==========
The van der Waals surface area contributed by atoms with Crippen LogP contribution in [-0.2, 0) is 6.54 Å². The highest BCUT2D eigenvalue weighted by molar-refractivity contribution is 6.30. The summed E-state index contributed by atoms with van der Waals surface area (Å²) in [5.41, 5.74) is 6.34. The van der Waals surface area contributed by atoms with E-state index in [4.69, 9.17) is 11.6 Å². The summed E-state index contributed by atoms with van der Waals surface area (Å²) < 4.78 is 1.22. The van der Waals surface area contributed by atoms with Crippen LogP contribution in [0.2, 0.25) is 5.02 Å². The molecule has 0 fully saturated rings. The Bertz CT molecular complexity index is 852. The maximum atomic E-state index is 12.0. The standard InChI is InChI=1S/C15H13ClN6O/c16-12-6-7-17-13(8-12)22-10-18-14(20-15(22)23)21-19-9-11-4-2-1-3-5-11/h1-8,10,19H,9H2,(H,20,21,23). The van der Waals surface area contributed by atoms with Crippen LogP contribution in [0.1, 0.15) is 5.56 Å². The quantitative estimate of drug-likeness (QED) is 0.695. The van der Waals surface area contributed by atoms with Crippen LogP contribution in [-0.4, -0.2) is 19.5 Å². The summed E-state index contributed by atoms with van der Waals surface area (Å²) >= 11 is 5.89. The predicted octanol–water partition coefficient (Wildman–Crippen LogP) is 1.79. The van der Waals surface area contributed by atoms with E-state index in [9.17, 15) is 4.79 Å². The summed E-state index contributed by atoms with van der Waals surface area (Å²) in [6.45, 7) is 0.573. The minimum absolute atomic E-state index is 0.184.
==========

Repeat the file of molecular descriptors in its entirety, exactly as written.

The van der Waals surface area contributed by atoms with Crippen LogP contribution in [-0.2, 0) is 6.54 Å². The highest BCUT2D eigenvalue weighted by molar-refractivity contribution is 6.30. The summed E-state index contributed by atoms with van der Waals surface area (Å²) in [5.41, 5.74) is 6.34. The van der Waals surface area contributed by atoms with E-state index in [4.69, 9.17) is 11.6 Å². The summed E-state index contributed by atoms with van der Waals surface area (Å²) < 4.78 is 1.22. The van der Waals surface area contributed by atoms with Crippen LogP contribution in [0.2, 0.25) is 5.02 Å². The molecule has 0 fully saturated rings. The Bertz CT molecular complexity index is 852. The maximum atomic E-state index is 12.0. The standard InChI is InChI=1S/C15H13ClN6O/c16-12-6-7-17-13(8-12)22-10-18-14(20-15(22)23)21-19-9-11-4-2-1-3-5-11/h1-8,10,19H,9H2,(H,20,21,23). The van der Waals surface area contributed by atoms with Crippen LogP contribution in [0.1, 0.15) is 5.56 Å². The quantitative estimate of drug-likeness (QED) is 0.695. The van der Waals surface area contributed by atoms with Crippen LogP contribution in [-0.4, -0.2) is 19.5 Å². The summed E-state index contributed by atoms with van der Waals surface area (Å²) >= 11 is 5.89. The predicted octanol–water partition coefficient (Wildman–Crippen LogP) is 1.79. The van der Waals surface area contributed by atoms with E-state index in [9.17, 15) is 4.79 Å². The summed E-state index contributed by atoms with van der Waals surface area (Å²) in [6.45, 7) is 0.573. The minimum absolute atomic E-state index is 0.184.